Digistump has recently announced a partnership with Particle over cloud infrastructure that may well be a signal that the diasporan expansion in the microcontroller market is coming to an end.
Back at the end of May, Digistump introduced their Oak board on Kickstarter. An Arduino compatible board with built-in WiFi based around the ESP8266 chip, it was intended to be used alongside a cloud platform called RootCloud which was to offer an online IDE, a REST API, and Dashboard functionality.
The RootCloud API was modeled after the Spark (now Particle) cloud API, however, over the 4th of July holiday weekend DigiStump announced a partnership with Particle making the Oak board a first class citizen in the Particle Cloud, and that they had stopped developing their own cloud solution.
The board itself uses a custom Arduino core making the ESP8266 Arduino-compatible, rather than the community built core which hadn’t been publicly released when the board was designed, and implements all of the standard Arduino features as well as offering OTA updates. Compatible with existing Digispark shields, and priced at just $10, the Oak is an interesting board. Due to ship sometime in September to Kickstarter backers, I’ve been looking forward to getting my hands on it.
The decision from Digistump to change tracks this late in the development cycle, and so close to the predicted shipping date in September, has surprisingly been met with little objection by backers. Perhaps this is because of Digistump’s history on Kickstarter — with three previous successful campaigns backers may trust the company to delivery on their promises — or that the RootCloud was explicitly modeled around the Particle (then Spark) Cloud API, and was always intended to be API-compatible, may have mitigated any criticism. For those worried about putting their future in the hands of another startup, like the RootCloud, the Particle Cloud can also be hosted locally.
Not all the promised features of the RootCloud are currently implemented in the Particle Cloud — although the new platform has some features that the RootCloud didn’t — and it seems Particle is working to implement the promised Storage and Queued Events, while Digistump will be implementing the Device Dashboard and Debugging functionality. All of the new Cloud functionality will be made available both with the Oak and Particle’s own boards — the Spark Core, Photon, and Electron.
The only real losers, it seems, will be the Beta backers (all 25 of them) whose units, due to be delivered before the bulk of the shipping boards, will now be delayed.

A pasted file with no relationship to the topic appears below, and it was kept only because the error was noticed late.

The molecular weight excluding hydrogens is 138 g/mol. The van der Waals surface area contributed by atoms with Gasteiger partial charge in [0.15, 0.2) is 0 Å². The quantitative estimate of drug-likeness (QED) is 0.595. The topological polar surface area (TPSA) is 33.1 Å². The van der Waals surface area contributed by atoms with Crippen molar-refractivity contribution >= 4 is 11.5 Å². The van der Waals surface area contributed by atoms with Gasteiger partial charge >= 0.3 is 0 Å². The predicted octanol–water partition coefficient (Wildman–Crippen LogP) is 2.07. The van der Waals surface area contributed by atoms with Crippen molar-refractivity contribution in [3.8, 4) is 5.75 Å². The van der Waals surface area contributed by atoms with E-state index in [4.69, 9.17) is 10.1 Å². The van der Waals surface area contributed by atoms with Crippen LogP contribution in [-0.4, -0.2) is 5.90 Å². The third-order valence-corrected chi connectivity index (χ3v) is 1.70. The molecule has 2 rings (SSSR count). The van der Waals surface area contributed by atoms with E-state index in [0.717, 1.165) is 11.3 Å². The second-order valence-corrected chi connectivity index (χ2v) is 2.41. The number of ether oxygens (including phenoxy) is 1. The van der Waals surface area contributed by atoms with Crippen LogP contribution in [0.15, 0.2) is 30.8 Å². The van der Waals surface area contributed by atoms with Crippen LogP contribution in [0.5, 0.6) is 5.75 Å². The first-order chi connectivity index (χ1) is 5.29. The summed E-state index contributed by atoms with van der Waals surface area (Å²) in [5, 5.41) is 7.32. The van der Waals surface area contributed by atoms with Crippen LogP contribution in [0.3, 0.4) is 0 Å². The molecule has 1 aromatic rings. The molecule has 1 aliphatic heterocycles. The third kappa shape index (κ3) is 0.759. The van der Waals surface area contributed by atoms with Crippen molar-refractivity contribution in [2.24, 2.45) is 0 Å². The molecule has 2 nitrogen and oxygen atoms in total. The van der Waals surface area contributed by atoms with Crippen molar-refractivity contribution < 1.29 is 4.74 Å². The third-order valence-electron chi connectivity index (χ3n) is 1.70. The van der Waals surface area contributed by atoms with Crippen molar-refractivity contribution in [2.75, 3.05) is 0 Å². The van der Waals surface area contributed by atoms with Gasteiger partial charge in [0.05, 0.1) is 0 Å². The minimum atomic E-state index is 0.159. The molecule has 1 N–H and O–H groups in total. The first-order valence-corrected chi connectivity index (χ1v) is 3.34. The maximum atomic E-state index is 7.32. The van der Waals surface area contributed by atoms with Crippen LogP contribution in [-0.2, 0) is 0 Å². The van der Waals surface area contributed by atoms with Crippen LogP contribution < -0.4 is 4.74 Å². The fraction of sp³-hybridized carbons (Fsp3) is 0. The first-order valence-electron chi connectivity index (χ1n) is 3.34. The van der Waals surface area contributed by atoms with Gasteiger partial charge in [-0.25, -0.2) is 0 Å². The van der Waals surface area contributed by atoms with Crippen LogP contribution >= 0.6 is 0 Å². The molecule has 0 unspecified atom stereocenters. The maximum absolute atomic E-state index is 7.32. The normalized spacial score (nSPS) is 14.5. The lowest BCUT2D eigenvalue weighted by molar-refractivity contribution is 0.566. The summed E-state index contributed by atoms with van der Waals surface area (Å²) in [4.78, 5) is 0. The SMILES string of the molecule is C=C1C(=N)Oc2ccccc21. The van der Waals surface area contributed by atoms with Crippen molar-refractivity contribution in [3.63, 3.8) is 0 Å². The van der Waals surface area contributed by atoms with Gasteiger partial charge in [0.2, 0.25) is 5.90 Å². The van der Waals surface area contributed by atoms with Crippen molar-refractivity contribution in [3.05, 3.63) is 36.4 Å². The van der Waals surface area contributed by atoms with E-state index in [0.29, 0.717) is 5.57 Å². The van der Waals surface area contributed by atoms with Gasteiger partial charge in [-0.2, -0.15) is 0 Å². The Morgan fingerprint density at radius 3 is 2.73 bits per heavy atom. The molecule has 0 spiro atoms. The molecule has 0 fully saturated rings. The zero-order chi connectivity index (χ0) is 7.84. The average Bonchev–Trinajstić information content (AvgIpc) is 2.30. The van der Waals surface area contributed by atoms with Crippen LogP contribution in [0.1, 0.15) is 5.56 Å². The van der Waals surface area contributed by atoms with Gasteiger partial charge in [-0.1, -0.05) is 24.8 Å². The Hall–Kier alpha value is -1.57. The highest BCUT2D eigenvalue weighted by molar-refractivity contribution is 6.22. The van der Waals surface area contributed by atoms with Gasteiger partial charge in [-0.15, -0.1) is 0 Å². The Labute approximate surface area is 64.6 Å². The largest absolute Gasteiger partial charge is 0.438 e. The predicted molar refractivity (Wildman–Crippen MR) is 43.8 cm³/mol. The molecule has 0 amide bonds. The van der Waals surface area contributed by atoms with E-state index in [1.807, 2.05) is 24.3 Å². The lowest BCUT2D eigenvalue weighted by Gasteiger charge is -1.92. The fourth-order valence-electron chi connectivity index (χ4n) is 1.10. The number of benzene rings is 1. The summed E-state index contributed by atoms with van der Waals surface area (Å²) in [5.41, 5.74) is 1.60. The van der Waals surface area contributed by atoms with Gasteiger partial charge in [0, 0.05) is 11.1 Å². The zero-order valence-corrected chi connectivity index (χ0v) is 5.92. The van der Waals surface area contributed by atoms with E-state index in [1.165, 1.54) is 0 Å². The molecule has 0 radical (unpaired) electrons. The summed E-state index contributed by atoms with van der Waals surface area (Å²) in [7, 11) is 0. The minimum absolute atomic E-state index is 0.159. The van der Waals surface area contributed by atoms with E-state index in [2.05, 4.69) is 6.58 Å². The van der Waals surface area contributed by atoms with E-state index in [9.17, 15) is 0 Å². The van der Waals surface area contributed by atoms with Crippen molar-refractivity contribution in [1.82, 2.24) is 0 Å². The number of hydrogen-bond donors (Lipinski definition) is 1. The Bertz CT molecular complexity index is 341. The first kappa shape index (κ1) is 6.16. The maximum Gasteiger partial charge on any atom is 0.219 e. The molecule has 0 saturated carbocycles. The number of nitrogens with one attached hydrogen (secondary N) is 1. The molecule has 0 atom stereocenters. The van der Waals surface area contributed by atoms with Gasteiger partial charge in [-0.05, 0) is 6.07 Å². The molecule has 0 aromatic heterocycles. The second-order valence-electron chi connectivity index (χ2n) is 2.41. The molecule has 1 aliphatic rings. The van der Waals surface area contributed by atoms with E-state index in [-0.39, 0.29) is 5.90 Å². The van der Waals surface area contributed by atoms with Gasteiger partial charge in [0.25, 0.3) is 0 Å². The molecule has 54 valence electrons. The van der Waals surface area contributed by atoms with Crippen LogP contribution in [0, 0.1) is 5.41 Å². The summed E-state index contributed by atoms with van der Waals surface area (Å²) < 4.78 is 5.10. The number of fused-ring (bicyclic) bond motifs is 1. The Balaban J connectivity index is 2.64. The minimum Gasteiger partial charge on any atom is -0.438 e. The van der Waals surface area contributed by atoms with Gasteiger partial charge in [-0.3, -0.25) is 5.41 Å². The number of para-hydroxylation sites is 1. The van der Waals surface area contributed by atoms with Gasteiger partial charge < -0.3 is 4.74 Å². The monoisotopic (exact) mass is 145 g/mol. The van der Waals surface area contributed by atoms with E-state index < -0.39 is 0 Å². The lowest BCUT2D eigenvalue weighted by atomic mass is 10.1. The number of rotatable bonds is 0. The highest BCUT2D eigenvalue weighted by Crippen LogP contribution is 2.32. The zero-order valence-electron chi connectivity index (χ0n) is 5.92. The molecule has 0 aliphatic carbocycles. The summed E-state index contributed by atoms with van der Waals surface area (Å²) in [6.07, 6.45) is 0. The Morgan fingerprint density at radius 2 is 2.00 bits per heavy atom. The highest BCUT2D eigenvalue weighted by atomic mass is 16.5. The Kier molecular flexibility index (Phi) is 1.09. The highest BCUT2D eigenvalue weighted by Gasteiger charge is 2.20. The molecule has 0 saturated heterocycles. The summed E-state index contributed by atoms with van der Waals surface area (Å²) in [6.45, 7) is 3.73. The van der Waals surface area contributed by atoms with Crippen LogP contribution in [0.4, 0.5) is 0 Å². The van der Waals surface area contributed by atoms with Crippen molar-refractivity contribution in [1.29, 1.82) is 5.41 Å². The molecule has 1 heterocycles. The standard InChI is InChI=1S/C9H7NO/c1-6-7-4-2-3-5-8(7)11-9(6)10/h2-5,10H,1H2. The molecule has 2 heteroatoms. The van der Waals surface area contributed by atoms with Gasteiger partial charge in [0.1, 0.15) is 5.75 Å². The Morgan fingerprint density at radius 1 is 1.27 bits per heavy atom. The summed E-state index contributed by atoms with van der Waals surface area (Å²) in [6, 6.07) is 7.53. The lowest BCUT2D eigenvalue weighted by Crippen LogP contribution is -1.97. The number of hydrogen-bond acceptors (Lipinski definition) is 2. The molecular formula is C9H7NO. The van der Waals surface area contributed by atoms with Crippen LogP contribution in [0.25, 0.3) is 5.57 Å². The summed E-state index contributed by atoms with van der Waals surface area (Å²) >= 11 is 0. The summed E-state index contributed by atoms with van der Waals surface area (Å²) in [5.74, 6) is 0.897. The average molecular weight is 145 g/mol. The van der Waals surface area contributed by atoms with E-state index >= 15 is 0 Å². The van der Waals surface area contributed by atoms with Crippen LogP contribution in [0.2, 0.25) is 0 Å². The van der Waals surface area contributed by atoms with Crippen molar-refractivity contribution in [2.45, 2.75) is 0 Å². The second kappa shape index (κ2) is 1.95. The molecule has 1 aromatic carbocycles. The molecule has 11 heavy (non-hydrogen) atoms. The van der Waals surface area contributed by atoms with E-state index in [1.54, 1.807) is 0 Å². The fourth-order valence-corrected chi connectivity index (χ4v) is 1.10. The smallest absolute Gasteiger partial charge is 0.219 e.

However, while this is all interesting — at least to the people who backed the Oak on Kickstarter or who own a Particle board — I think the really important thing here isn’t the announcement itself, but what it might indicate.
If you’re old enough to remember the ’80s and the huge range of personal computers that sprung up in the early years of the industry — each from a different manufacturer and based around a different CPU — then the current state of the microcontroller board market should seem familiar. In the last two years, we’ve seen an explosion of new boards.
But the microcontroller market isn’t the personal computer market and the forces driving change are very different, and because of that, it’s unlikely that we’ll trade the current diversity for a monoculture as we did with the arrival of the IBM PC and its many clones.
Instead I think that the hardware diversity will remain, but that we might still be heading towards some sort of consolidation phase. However this consolidation will be totally unlike the same phase in the desktop computer market, where the diversity of different models just faded away, and we were left with only a couple of hardware approaches.
Here we might be looking at a consolidation at a cloud API and tools level instead of at the hardware level. The merging of cloud architectures as well as the addition of the board manager functionality in the new Arduino IDE release, which made a lot of Arduino-compatible boards much more accessible to the average user, hints at an end to diasporan diversity. Just, perhaps, not in the way we were expecting. Which makes this announcement, and how the decision works out for Digistump — and for that matter for Particle — worth watching.